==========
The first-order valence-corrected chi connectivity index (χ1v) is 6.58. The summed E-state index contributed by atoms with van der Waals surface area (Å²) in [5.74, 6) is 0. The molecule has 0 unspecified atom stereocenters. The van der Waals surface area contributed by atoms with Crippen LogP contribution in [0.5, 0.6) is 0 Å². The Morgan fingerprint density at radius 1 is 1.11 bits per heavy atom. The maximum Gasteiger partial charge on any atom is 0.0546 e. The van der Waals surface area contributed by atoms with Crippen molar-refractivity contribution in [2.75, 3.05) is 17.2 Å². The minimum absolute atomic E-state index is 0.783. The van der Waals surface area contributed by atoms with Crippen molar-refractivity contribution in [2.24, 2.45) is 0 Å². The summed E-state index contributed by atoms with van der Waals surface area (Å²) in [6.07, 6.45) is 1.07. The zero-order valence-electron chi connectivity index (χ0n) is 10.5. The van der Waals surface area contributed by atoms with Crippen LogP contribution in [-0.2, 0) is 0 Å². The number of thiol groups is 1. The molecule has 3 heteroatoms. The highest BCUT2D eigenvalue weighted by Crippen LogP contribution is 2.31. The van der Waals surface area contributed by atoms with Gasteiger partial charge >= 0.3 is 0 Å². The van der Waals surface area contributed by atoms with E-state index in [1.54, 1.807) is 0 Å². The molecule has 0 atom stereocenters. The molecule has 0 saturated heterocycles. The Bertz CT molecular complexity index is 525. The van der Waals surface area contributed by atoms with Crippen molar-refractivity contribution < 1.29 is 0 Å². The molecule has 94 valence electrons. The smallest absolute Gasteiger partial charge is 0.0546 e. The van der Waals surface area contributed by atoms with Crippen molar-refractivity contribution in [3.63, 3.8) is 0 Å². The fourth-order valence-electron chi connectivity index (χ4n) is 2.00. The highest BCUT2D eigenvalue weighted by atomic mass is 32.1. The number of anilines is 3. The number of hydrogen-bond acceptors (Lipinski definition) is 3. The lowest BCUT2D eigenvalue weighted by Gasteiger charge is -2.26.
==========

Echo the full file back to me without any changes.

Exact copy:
The first-order valence-corrected chi connectivity index (χ1v) is 6.58. The summed E-state index contributed by atoms with van der Waals surface area (Å²) in [5.74, 6) is 0. The molecule has 0 unspecified atom stereocenters. The van der Waals surface area contributed by atoms with Crippen LogP contribution in [0.5, 0.6) is 0 Å². The Morgan fingerprint density at radius 1 is 1.11 bits per heavy atom. The maximum Gasteiger partial charge on any atom is 0.0546 e. The van der Waals surface area contributed by atoms with Crippen molar-refractivity contribution in [2.75, 3.05) is 17.2 Å². The minimum absolute atomic E-state index is 0.783. The van der Waals surface area contributed by atoms with Crippen molar-refractivity contribution in [2.24, 2.45) is 0 Å². The summed E-state index contributed by atoms with van der Waals surface area (Å²) in [6.07, 6.45) is 1.07. The zero-order valence-electron chi connectivity index (χ0n) is 10.5. The van der Waals surface area contributed by atoms with Crippen LogP contribution in [-0.2, 0) is 0 Å². The number of thiol groups is 1. The molecule has 3 heteroatoms. The highest BCUT2D eigenvalue weighted by Crippen LogP contribution is 2.31. The van der Waals surface area contributed by atoms with Gasteiger partial charge >= 0.3 is 0 Å². The van der Waals surface area contributed by atoms with E-state index in [1.54, 1.807) is 0 Å². The molecule has 0 atom stereocenters. The molecule has 0 saturated heterocycles. The Bertz CT molecular complexity index is 525. The van der Waals surface area contributed by atoms with Crippen molar-refractivity contribution < 1.29 is 0 Å². The molecule has 94 valence electrons. The smallest absolute Gasteiger partial charge is 0.0546 e. The van der Waals surface area contributed by atoms with Crippen molar-refractivity contribution in [3.63, 3.8) is 0 Å². The fourth-order valence-electron chi connectivity index (χ4n) is 2.00. The highest BCUT2D eigenvalue weighted by atomic mass is 32.1. The number of anilines is 3. The number of hydrogen-bond acceptors (Lipinski definition) is 3. The lowest BCUT2D eigenvalue weighted by Gasteiger charge is -2.26.